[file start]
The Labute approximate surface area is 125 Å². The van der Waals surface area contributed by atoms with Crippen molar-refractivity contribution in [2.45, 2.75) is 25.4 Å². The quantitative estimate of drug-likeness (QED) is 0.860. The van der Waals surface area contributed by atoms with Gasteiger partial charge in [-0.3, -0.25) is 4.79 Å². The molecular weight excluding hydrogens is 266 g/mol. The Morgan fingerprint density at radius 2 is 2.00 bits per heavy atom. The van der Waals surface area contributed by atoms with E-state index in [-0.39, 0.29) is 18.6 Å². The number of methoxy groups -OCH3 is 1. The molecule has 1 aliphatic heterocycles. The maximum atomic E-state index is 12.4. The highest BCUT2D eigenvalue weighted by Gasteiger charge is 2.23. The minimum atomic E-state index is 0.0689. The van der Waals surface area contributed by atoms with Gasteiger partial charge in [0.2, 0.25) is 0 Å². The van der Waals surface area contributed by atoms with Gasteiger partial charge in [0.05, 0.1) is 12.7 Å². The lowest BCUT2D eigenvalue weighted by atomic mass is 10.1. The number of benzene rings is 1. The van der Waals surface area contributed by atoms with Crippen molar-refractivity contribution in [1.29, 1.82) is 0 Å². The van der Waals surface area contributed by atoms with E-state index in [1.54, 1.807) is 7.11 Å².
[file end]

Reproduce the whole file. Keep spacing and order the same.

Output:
The Labute approximate surface area is 125 Å². The van der Waals surface area contributed by atoms with Crippen molar-refractivity contribution in [2.45, 2.75) is 25.4 Å². The quantitative estimate of drug-likeness (QED) is 0.860. The van der Waals surface area contributed by atoms with Gasteiger partial charge in [-0.3, -0.25) is 4.79 Å². The molecular weight excluding hydrogens is 266 g/mol. The Morgan fingerprint density at radius 2 is 2.00 bits per heavy atom. The van der Waals surface area contributed by atoms with E-state index in [-0.39, 0.29) is 18.6 Å². The number of methoxy groups -OCH3 is 1. The molecule has 1 aliphatic heterocycles. The maximum atomic E-state index is 12.4. The highest BCUT2D eigenvalue weighted by Gasteiger charge is 2.23. The minimum atomic E-state index is 0.0689. The van der Waals surface area contributed by atoms with Gasteiger partial charge in [0.2, 0.25) is 0 Å². The van der Waals surface area contributed by atoms with Gasteiger partial charge in [0.05, 0.1) is 12.7 Å². The lowest BCUT2D eigenvalue weighted by atomic mass is 10.1. The number of benzene rings is 1. The van der Waals surface area contributed by atoms with Crippen molar-refractivity contribution in [1.29, 1.82) is 0 Å². The van der Waals surface area contributed by atoms with E-state index in [1.54, 1.807) is 7.11 Å².